Splenomimetic effect of Corynebacterium parvum in fulminant pneumococcemia

K. L. Wellish, Marlys H Witte, C. L. Witte, D. B. Van Wyck, K. V. Kinter, R. M. Hagaman

Research output: Contribution to journalArticle

5 Citations (Scopus)

Abstract

The efficacy of Corynebacterium parvum to stimulate splenic growth and to boost host survival was examined by using adult Sprague-Dawley rats in a highly spleen-sensitive model of fulminant pneumococcemia. Rats were either treated (10 days or 1 hr before or 1 hr after) or not treated with C. parvum; were depleted of complement; underwent partial, total, or sham splenic resection; and then were challenged with either a low (2 x 102) or a high (2 x 105) dose of pneumococci. In the absence of C. parvum, survival (percent and duration) was lowest after total splenectomy and was proportional to remnant spleen weight after partial splenectomy. Although C. parvum treatment sharply increased splenic weight, nucleated cell numbers, and survival, the lowered mortality and improved survival time were independent of spleen weight. The rapidly acting, extrasplenic, splenomimetic protective effect of C. parvum suggests that this class of immunomodulators may be a useful adjunct in managing sepsis associated with defective or absent splenic function.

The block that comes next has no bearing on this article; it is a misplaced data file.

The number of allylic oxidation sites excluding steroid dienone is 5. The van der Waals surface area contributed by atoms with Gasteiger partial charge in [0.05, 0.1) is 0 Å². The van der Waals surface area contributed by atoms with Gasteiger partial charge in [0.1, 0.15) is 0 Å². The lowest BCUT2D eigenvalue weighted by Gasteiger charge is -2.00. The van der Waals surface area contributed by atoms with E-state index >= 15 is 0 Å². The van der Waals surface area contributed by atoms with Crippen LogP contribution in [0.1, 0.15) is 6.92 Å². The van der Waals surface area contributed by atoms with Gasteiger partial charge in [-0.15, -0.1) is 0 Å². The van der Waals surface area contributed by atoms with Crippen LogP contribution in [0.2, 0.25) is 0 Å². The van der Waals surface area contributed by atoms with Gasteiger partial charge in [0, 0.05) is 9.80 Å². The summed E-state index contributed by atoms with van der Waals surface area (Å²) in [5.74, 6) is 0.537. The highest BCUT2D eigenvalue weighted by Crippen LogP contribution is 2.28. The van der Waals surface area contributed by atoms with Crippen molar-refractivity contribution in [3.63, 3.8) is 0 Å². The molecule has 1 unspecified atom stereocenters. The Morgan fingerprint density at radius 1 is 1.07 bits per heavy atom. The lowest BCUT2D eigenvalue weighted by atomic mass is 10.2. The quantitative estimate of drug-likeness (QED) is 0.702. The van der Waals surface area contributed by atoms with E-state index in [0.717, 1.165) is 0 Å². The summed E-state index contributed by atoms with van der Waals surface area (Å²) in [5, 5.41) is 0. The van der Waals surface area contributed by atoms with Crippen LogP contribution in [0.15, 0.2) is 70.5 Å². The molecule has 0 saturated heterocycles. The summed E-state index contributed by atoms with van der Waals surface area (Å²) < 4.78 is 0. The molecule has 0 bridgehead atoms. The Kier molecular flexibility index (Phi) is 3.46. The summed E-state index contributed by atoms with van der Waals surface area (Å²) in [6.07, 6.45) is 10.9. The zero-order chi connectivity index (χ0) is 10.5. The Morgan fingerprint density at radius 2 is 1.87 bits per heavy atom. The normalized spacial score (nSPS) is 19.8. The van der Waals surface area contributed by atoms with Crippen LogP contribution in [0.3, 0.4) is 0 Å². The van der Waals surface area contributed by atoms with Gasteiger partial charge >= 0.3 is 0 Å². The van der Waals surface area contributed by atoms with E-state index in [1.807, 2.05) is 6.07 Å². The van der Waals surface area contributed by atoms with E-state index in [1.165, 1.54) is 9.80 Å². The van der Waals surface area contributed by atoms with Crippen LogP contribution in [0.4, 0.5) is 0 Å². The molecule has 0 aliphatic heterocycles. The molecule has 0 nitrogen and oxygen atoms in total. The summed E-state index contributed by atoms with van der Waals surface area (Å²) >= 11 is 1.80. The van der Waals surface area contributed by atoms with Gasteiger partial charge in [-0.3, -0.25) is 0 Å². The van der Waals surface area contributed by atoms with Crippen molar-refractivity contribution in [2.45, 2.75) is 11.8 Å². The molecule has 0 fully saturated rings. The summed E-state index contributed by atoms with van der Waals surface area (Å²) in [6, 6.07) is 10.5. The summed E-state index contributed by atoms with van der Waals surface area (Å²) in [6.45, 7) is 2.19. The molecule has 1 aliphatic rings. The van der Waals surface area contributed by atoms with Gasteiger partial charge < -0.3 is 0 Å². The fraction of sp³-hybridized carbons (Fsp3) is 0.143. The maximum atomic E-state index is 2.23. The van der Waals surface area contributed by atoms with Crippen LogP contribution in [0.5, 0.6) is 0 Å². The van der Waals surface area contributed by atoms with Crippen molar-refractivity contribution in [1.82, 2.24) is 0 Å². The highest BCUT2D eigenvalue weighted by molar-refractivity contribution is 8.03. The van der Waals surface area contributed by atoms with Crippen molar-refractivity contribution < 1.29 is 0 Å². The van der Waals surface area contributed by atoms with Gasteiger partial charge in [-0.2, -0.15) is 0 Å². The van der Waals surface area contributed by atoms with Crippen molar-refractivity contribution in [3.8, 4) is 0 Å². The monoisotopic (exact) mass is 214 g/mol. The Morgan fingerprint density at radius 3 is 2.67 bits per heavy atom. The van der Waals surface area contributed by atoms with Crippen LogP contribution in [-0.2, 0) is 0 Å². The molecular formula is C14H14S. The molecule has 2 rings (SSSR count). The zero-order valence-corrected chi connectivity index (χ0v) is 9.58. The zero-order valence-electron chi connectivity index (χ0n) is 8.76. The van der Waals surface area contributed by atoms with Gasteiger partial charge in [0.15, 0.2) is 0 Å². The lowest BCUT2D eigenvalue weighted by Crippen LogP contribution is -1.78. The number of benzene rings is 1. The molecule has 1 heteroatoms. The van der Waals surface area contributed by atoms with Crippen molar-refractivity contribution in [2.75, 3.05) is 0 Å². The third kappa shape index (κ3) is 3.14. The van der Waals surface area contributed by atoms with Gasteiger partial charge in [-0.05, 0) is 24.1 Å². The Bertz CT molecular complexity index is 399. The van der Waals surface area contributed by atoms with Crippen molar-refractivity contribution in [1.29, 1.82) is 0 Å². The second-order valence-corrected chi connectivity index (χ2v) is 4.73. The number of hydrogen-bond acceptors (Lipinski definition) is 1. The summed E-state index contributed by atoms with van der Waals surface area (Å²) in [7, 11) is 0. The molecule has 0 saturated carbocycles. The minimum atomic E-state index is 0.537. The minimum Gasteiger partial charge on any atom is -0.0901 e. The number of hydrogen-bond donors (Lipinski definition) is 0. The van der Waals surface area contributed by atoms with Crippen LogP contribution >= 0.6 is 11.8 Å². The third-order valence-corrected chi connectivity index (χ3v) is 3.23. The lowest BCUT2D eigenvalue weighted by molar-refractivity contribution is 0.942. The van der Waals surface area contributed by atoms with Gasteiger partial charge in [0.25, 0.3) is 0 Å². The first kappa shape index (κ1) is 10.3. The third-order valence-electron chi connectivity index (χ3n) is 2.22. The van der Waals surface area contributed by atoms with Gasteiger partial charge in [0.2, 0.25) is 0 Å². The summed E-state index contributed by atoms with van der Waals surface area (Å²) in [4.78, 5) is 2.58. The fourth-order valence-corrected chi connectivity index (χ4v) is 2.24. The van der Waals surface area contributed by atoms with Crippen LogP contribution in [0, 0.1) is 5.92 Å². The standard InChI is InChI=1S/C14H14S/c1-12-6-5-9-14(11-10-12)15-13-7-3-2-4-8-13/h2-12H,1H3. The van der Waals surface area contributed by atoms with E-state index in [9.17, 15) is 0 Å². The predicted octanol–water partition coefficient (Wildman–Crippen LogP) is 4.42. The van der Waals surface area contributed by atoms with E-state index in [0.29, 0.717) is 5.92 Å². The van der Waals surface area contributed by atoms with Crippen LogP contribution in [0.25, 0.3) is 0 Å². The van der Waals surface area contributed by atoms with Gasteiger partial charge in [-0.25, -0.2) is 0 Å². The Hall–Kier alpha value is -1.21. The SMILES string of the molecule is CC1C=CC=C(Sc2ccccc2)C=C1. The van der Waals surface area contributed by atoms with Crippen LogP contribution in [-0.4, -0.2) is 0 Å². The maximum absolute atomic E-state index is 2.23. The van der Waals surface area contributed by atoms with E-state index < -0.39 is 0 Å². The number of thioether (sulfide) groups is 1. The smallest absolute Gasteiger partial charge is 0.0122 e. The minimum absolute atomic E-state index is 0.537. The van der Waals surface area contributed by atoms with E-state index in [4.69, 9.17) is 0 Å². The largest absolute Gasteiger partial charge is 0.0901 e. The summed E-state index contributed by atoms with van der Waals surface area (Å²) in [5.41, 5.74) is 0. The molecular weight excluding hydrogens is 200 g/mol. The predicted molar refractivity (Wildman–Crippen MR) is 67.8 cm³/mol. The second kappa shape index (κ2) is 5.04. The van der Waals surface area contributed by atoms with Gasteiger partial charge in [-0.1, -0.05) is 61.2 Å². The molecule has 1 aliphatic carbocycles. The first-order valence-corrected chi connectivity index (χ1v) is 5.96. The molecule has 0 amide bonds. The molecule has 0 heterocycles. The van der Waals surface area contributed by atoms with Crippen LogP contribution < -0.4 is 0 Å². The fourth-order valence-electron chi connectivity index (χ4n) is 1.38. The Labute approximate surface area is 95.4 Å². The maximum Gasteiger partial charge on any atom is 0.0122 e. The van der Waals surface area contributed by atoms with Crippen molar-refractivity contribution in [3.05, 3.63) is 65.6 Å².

Original languageEnglish (US)
Pages (from-to)130-135
Number of pages6
JournalJournal of Infectious Diseases
Volume156
Issue number1
StatePublished - 1987

Fingerprint

Propionibacterium acnes
Spleen
Splenectomy
Weights and Measures
Immunologic Factors
Streptococcus pneumoniae
Sprague Dawley Rats
Cell Survival
Sepsis
Cell Count
Mortality
Growth

ASJC Scopus subject areas

  • Public Health, Environmental and Occupational Health
  • Immunology

Cite this

Wellish, K. L., Witte, M. H., Witte, C. L., Van Wyck, D. B., Kinter, K. V., & Hagaman, R. M. (1987). Splenomimetic effect of Corynebacterium parvum in fulminant pneumococcemia. Journal of Infectious Diseases, 156(1), 130-135.

Splenomimetic effect of Corynebacterium parvum in fulminant pneumococcemia. / Wellish, K. L.; Witte, Marlys H; Witte, C. L.; Van Wyck, D. B.; Kinter, K. V.; Hagaman, R. M.

In: Journal of Infectious Diseases, Vol. 156, No. 1, 1987, p. 130-135.

Research output: Contribution to journalArticle

Wellish, KL, Witte, MH, Witte, CL, Van Wyck, DB, Kinter, KV & Hagaman, RM 1987, 'Splenomimetic effect of Corynebacterium parvum in fulminant pneumococcemia', Journal of Infectious Diseases, vol. 156, no. 1, pp. 130-135.
Wellish KL, Witte MH, Witte CL, Van Wyck DB, Kinter KV, Hagaman RM. Splenomimetic effect of Corynebacterium parvum in fulminant pneumococcemia. Journal of Infectious Diseases. 1987;156(1):130-135.
Wellish, K. L. ; Witte, Marlys H ; Witte, C. L. ; Van Wyck, D. B. ; Kinter, K. V. ; Hagaman, R. M. / Splenomimetic effect of Corynebacterium parvum in fulminant pneumococcemia. In: Journal of Infectious Diseases. 1987 ; Vol. 156, No. 1. pp. 130-135.
@article{da160fc4351146e2923ea7f9bb4ce0f0,
title = "Splenomimetic effect of Corynebacterium parvum in fulminant pneumococcemia",